The #SaltSessions Women in Tech #WiT interview series speaks with thought leaders from around the world to get their opinion and advice on how they have grown their career in tech, and overcome challenges and adversity during their career.
What is your current role and the most exciting part of your work?
I’m an Industry Manager at Google partnering with tech advertisers to shape their digital media strategy, and what excites me the most is that tech is ever-changing — with every sleep, there are new innovations happening, new products launching and new problems to solve!
What has been your most career defining moment that you are proud of?
Prior to joining Google, I had nearly no knowledge and experience in digital marketing, which is a pretty critical qualification for the role I was hired. This is proof that if you stay positive, passionate and focused on really making your strengths shine, there are always transferable skills and value you can bring to the table.
What is the biggest deterrent in your opinion to women succeeding in the workplace?
You often hear ‘women in tech’ but rarely the need to emphasise ‘men in tech’ because the space is already predominantly male-oriented, and often labelled so (i.e. ‘brogrammer’). To me, this gender emphasis is actually signifying a lack of progress being made to actually normalise women in tech. Organisations should walk the talk by really driving initiatives from the top-down and implement them company-wide, on issues such as breaking gendered career paths, ensuring female leadership representation and pay equity.
Who has been your biggest advocate/mentor in your career and why?
I don’t have any specific mentors. I’m a huge believer that there is something to be learned from every single person that you work with despite their background, seniority or role — school yourself through the work of others, keep an open mind and stay curious, and everyone can be your mentor.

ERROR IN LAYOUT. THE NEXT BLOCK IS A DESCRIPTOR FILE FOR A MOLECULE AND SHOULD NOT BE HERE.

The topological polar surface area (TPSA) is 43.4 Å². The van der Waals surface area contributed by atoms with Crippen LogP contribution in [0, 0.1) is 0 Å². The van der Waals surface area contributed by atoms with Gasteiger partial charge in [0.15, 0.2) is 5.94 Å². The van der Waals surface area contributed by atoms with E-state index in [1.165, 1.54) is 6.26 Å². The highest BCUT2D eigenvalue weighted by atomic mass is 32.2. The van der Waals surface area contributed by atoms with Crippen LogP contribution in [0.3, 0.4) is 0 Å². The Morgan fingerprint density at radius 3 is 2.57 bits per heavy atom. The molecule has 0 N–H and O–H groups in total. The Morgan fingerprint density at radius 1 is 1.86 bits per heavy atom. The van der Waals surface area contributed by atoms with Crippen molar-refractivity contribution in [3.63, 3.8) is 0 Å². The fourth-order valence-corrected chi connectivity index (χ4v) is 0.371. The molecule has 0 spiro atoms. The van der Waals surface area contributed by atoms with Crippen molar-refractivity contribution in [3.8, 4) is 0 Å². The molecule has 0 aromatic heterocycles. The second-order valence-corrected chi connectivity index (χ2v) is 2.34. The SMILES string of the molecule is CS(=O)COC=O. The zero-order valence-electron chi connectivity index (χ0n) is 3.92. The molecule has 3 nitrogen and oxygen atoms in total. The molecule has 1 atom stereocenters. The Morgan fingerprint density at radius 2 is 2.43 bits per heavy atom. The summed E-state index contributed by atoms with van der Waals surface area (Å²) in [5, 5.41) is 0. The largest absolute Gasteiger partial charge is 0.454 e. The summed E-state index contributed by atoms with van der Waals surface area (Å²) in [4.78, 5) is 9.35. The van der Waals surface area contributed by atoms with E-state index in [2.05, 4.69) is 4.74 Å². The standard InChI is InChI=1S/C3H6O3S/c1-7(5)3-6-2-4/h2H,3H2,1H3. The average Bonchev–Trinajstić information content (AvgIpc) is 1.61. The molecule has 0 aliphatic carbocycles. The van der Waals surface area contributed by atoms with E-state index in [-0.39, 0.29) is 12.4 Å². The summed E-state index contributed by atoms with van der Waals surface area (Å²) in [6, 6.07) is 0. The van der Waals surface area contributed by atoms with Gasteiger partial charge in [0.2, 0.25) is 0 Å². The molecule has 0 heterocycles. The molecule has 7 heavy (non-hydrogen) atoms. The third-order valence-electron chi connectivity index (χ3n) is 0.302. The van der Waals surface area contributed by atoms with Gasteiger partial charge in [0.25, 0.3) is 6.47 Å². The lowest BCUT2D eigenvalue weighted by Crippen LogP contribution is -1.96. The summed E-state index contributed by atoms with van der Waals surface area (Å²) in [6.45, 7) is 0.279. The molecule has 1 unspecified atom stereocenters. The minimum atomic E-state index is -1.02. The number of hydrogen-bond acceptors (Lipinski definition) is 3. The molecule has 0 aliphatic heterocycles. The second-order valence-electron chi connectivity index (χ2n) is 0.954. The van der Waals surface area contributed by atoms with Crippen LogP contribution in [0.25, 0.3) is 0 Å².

As an employer, what would you recommend to other companies regarding infrastructure to have in place to develop the best talent?
Break team silos, encourage job rotations where possible and create a platform for regular two-way feedback.
What are some of the best and worst workplace initiatives you have seen/heard of to help promote diversity?
There is no perfect workplace diversity initiative but by actively listening, learning and taking action transparently, that would be a great start. I particularly enjoyed reading Google’s latest Diversity Annual Report, where they showcased 5 key learnings from 2020, with one being a universal need for well-being solutions.
The worst types of initiatives are those that define diversity by only race and demographics. Being truly inclusive goes much deeper than these layers.
How has COVID-19 affected the way you work?
It made me realize that I much prefer work-life integration over work-life balance. Not everyone is most productive at 9am while being able to shut off completely at 6pm, especially working from home. Employees should be allowed to take a workout break in the middle of the day, while replying to an email in the late evening without being judged. I’m very fortunate to work for an organisation that trusts their people fully and allows for that flexibility. The bottom line is we all need to prioritise our mental health and draw boundaries where needed under these unprecedented times.
What is your biggest stress reliever?
Getting lost in nature, meditating or reading good fiction — anything that takes me out of the digital world, business world or the real world in general!
Is there one piece of advice you wish somebody gave you at the beginning of your career?
Don’t wait until you get a seat at the table to speak up. Oftentimes, speaking up is what gets you a seat at the table.
Fun fact about you?
I’m ambidextrous — which is not as useful as one might think besides helping me put on makeup quicker in the morning!
Maggie To is an Industry Manager for Google in Hong Kong working with leading tech and e-commerce companies to digitise their marketing strategies. She has over 9 years of experience across digital marketing, brand consulting, architecture and design, recruitment and automotive industries. After graduating from the Sauder School of Business at The University of British Columbia in Canada, Maggie was fascinated by the fast-paced and dynamic business environment of Hong Kong that she took the leap to relocate and never looked back since.
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